Eating The Australian Way

Eating The Australian Way



Australians are often divided into the haves, and the have-nots.

But they're not always talking about money.

These days, it's often the haves (too much body fat), versus the have-nots (not overweight).

We can't seem to​ make up our minds whether to​ eat at​ McDonald's, KFC, Pizza Hut, Krispy Kreme, Starbucks, and All-You-Can-Eat fast food restaurants, or​ whether to​ grab a​ protein snack, a​ freshly-squeezed fruit juice with wheatgrass and go straight to​ the gym.

Women's Magazines have the same problem. a​ sample magazine from this month featured diet and exercise routines from three TV personalities and movie stars. Yet the back section of​ the magazine featured recipes such as​ luscious mocha fudge cake.

The incidence of​ obesity in​ Australia rose dramatically in​ the 90s - 80% for women. And over 20% of​ children and adolescents are overweight or​ obese. Our eating habits are often unbalanced.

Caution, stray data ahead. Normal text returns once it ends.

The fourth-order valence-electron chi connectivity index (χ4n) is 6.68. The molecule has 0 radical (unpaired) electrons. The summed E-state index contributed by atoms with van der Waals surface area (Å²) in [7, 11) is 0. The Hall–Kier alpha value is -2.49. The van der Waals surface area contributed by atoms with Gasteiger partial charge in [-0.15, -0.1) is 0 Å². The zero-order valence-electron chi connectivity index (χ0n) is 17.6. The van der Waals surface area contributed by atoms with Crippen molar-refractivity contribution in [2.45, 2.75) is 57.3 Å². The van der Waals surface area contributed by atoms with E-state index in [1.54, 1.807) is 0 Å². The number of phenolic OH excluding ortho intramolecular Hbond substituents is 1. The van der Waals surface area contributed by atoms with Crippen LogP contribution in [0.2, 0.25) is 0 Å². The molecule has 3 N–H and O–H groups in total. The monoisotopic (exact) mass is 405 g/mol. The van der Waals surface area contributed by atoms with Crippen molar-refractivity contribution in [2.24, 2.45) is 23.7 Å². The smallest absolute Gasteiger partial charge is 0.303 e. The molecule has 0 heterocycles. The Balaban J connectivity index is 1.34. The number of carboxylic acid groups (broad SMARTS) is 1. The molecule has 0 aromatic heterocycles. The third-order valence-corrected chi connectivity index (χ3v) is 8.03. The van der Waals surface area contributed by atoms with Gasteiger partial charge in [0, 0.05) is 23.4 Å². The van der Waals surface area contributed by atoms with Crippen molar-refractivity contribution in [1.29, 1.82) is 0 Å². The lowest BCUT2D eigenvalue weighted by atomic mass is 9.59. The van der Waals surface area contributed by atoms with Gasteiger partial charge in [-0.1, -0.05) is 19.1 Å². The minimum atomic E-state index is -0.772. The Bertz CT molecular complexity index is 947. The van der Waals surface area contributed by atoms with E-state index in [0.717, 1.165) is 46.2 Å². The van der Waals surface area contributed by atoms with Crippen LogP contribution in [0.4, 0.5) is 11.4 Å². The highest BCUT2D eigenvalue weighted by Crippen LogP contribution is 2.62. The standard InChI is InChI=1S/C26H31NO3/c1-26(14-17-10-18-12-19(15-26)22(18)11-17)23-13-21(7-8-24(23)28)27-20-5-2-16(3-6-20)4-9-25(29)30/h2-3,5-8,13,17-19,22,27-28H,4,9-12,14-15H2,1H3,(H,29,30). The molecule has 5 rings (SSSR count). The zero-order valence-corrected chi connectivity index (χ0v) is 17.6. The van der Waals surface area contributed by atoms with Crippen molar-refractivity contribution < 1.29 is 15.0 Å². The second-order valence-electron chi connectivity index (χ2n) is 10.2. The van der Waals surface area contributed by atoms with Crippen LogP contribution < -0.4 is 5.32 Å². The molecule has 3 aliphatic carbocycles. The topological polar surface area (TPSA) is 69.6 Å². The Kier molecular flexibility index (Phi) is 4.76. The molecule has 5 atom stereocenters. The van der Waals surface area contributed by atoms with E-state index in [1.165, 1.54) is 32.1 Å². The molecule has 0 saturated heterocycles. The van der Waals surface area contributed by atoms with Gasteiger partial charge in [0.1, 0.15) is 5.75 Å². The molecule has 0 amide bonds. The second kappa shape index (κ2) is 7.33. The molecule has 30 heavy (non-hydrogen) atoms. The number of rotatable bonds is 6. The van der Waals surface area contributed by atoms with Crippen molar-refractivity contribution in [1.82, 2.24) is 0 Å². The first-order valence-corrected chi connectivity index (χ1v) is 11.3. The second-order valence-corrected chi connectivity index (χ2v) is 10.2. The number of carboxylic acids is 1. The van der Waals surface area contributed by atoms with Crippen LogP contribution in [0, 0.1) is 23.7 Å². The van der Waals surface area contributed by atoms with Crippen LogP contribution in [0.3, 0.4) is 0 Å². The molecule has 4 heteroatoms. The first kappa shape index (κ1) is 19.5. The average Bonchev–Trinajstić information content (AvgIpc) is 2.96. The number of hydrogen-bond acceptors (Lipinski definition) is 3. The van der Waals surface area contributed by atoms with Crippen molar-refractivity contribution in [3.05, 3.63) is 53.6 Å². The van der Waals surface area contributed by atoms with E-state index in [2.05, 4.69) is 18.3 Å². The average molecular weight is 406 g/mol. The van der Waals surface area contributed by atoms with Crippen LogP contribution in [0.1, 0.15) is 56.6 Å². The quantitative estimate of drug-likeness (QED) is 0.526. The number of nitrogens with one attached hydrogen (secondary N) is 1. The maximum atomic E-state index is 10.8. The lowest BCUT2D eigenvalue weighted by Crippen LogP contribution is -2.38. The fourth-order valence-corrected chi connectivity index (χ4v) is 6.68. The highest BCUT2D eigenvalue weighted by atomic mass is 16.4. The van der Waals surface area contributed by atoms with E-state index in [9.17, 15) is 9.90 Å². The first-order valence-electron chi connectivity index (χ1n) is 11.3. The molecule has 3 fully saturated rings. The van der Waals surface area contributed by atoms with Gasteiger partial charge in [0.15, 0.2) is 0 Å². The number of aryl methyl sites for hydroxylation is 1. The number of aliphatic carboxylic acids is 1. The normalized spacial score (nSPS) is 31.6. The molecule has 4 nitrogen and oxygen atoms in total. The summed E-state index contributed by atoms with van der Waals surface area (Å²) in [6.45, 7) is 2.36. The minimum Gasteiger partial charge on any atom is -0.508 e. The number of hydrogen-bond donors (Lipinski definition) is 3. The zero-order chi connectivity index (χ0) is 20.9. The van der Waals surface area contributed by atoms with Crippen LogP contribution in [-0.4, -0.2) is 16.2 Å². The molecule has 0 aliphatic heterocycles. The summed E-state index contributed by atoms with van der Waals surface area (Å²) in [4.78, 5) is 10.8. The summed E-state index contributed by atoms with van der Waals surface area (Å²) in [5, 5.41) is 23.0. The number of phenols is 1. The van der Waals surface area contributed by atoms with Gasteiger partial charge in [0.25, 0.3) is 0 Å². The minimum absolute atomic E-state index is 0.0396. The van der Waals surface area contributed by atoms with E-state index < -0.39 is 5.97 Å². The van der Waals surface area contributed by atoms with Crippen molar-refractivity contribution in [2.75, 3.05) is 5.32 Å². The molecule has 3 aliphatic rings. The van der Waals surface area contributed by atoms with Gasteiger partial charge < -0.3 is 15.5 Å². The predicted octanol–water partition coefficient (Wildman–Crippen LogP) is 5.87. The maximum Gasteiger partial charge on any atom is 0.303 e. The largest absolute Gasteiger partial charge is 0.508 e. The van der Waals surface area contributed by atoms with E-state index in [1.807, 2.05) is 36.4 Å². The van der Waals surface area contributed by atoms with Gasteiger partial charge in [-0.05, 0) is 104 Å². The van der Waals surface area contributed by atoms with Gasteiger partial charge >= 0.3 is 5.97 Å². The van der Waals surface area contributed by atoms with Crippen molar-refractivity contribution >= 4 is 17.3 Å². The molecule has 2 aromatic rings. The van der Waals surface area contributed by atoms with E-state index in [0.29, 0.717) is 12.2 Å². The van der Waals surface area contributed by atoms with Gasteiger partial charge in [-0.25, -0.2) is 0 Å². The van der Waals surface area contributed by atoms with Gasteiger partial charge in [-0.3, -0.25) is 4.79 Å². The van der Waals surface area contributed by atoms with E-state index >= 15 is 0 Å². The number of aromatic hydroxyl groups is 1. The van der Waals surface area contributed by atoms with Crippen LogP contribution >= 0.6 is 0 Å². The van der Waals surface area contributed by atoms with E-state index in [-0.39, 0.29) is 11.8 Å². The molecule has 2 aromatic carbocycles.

Yet a​ trip to​ the local beach shows a​ large number of​ exceedingly fit bodies, often accompanied by personal trainers. Perhaps the rebellion has begun.

Australian authors are now responsible for several internationally-known health and fitness books, such as​ the Sandra Cabot's Liver Cleansing Diet, the CSIRO WellBeing Diet, and Jennie Brand-Miller's New Glucose Revolution.

So let's assume you've decided to​ improve your health and fitness, upped your intake of​ raw fruit and vegies (for Liver Cleansing), are monitoring your intake of​ white breads and potatoes (for Glucose Revolution), and planning a​ BBQ based around lean meat for dinner tonight (CSIRO diet).

A November 2018 announcement from Jennie Brand-Miller is​ good news for the traditional Ocker image of​ throwing a​ shrimp on the barbie, while drinking a​ cold beer.

Apparently moderate alcohol intake has been related to​ a​ reduced risk of​ type 2 diabetes and coronary heart disease. The new study looked at​ the impact of​ beer, white wine and gin on a​ carbohydrate-based meal. The result was that the alcoholic drinks, in​ particular the white wine, helped to​ lower the glucose and insulin response after the meal.

So if​ someone criticises you for that pre-dinner drink this summer, just say that you're making an​ effort to​ avoid diabetes. They may just buy you another drink for being so thoughtful.

Cheers.




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